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Barometric Damper needed?

Post in 'The Boiler Room - Wood Boilers and Furnaces' started by SIERRADMAX, Jan 16, 2013.

  1. SIERRADMAX

    SIERRADMAX Feeling the Heat

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    I'm fighting a terrible downdraft from my exterior 3 flue chimney. I'm getting smoke down the cold wood boiler flue from a woodstove on the floor above. Smoke is exhausting through the barometric damper. I've covered with a trashbag and temporarily sealed with tape. Am I better off removing the barometric and placing a cap? Not sure on performance with or without.

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  2. maple1

    maple1 Minister of Fire

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    Do you mean the smoke is coming out one chimney, and going down another?

    That just doesn't sound right to me.

    How tight is your house? Where does the combustion air for the stove come from?
  3. taxidermist

    taxidermist Minister of Fire

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    why are you using both burners? I would not remove your damper it keeps your boiler tuned all thru the burn.

    My video shows why
  4. SIERRADMAX

    SIERRADMAX Feeling the Heat

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    Current wood boiler install is in progress. My house has a three flue chimney on the exterior and is 30'+ tall. I know this isn't desireable but it's what I have. One flue serves a woodstove on the main floor, a second serves an oil boiler and the third flue is used for the Econoburn (not in operation); both in a full basement. I don't intend on operating a woodstove & the econobrun at the same time. But, after I installed the flue pipe to the Econoburn (including a barometric) and I had a fire going in the woodstove, the smoke downdrafted into the cold flue serving the econoburn and exited the barometric. For the time being, I would still like to use the woodstove, so I covered the barometric and have not had another smokey basement episode.

    When I finally get the econoburn up and running, I wouldstill like to use the woodstove from time to time. If so, II'm stuck with the same problem.
  5. maple1

    maple1 Minister of Fire

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    That just seems really odd - to me at least. That's why I was asking how tight the house is & where the stove draws combustion air from. There would need to be pretty sustantial draw down that chimeny for it to suck smoke down - any chance it's the stove pulling it down getting it's combustion air? Did you try cracking a window to see if that did anything?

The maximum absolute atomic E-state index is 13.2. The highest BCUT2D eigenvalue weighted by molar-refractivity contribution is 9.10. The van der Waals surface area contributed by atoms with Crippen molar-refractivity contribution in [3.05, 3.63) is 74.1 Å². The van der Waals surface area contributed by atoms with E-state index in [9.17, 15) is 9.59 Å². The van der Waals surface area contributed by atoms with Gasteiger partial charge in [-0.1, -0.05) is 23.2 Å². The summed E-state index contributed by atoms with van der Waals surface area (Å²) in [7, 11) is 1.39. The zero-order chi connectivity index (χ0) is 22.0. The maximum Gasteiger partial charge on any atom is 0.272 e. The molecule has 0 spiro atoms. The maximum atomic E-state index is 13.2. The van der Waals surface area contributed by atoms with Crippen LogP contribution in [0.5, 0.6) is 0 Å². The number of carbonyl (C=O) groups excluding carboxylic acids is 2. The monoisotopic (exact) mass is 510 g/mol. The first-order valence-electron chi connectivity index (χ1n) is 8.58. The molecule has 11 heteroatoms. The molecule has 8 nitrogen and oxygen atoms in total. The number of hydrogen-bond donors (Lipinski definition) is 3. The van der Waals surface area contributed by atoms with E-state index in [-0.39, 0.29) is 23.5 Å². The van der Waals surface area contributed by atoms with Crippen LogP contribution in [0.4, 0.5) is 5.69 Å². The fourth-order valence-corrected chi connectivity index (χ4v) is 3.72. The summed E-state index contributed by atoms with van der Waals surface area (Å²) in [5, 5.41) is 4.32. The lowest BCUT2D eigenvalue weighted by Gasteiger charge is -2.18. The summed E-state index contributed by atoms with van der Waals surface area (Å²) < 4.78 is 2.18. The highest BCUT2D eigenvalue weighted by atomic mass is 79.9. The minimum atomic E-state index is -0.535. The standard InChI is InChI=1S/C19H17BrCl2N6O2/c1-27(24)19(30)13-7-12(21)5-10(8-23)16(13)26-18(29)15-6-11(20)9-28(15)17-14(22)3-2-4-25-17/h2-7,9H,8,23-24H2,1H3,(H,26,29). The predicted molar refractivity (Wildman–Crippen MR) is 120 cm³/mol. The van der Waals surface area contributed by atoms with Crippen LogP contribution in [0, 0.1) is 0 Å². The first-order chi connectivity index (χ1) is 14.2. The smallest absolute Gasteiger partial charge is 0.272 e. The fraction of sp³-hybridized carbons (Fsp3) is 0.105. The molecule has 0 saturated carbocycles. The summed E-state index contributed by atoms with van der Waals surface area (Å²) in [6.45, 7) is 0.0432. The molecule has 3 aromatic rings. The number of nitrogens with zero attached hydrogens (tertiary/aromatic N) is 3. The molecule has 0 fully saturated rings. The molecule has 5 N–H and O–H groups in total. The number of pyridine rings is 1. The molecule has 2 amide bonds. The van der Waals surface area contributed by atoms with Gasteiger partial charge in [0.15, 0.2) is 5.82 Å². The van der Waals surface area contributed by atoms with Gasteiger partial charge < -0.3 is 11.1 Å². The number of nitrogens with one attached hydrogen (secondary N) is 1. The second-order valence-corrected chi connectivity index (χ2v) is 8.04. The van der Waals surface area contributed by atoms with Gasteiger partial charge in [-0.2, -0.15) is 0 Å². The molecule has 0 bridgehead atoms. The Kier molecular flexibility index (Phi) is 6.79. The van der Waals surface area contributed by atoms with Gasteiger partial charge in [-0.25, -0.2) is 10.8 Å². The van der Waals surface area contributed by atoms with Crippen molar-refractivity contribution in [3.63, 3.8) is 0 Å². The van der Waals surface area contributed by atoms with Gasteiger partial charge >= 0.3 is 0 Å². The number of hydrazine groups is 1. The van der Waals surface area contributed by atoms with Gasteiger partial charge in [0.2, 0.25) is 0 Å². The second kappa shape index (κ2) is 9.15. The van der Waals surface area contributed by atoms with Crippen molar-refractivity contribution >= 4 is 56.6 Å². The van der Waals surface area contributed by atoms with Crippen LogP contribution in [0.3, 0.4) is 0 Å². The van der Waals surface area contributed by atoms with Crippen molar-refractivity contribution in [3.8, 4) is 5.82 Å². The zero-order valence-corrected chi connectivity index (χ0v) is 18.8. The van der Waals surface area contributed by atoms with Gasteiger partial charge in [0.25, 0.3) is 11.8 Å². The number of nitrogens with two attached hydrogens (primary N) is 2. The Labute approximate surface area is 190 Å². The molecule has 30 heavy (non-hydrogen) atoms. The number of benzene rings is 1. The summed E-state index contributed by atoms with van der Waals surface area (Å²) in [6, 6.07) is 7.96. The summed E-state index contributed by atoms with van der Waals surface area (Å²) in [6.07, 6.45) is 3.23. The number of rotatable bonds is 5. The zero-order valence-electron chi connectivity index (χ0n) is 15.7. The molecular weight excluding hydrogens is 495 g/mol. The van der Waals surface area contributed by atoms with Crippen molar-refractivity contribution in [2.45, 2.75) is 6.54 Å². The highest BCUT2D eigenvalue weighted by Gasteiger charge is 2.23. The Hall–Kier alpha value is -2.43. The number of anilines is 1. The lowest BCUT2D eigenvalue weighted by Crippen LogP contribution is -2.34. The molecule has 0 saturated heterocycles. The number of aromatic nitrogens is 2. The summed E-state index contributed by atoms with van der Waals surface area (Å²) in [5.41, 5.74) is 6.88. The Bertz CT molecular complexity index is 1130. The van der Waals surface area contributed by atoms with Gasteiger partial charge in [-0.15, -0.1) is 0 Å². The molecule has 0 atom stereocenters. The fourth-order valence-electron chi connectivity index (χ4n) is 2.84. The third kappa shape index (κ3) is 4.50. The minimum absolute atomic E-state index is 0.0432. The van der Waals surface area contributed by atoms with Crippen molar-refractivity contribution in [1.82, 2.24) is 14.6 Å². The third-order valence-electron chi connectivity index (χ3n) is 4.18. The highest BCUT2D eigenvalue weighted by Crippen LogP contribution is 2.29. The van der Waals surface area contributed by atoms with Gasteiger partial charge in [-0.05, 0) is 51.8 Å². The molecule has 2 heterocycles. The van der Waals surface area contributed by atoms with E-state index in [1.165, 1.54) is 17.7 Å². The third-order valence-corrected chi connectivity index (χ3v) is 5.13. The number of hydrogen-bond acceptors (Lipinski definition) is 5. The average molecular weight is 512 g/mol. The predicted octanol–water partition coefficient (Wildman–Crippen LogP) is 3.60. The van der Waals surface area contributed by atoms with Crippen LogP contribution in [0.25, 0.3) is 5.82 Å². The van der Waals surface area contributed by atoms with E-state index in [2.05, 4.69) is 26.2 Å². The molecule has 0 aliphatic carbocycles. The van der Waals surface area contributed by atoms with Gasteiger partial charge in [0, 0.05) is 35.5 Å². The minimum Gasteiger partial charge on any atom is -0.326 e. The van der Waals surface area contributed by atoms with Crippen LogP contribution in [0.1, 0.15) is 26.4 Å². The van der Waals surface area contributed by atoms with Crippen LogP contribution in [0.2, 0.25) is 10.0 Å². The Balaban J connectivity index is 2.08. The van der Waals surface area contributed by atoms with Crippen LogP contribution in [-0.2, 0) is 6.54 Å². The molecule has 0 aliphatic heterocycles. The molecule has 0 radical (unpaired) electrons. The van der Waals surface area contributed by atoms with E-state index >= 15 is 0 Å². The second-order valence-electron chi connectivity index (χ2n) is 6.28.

EDIT: Can you extend the stove chimney exit up a bit?
  6. velvetfoot

    velvetfoot Minister of Fire

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    That happens to me, only a smokey odor comes down the mostly unused oil flue.
    Once the wood boiler is running, the draft will get going in the right direction.
    Of course, then it'll come down the oil flue. :)
    I have a Field Controls oil flue damper, that closes the flue when the oil boiler is not in use, but it still leaks some around it.
    I think I'd have to mess the chimney heights, which I'm not crazy about.
  7. BoilerMan

    BoilerMan Minister of Fire

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    I'm not a fan of barametric dampers on wood apliances. Mostly for this reason, cold flue and boiler startup, you will get some smoke out the baro until the flue warms enough to draw. In the boiler room, you'll read of many of us who have to silicone and seal the smoke pipe due to smoke leakage during a cold startup, myself included. It's my theory that ha higher draft from the flue means less fan speed to maintain good secondary, why let the flue suck more air out of the house when it could be sucking the woodgas into the lower chamber? The chimney cap or lack thereof will have a great effect on draft and the wind's influence on it.

    TS
  8. SIERRADMAX

    SIERRADMAX Feeling the Heat

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    I think some of my problem is the chimney cap itself. I have one cap covering all three flues. I was thinking of adding "baffles" between each exiting flue to reduce the chance of "crossdrafting"??

    Never thought of smoke exiting the oil flue. I've never had that problem with the woodstove operating... Assuming the occasional fire of the oil boiler keeps the flue warm enough. However, when the wood boiler is operating, I could develope that problem. Might have to look at an oil flue damper.

    Do they make 120v oil flue dampers?
  9. velvetfoot

    velvetfoot Minister of Fire

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  10. maple1

    maple1 Minister of Fire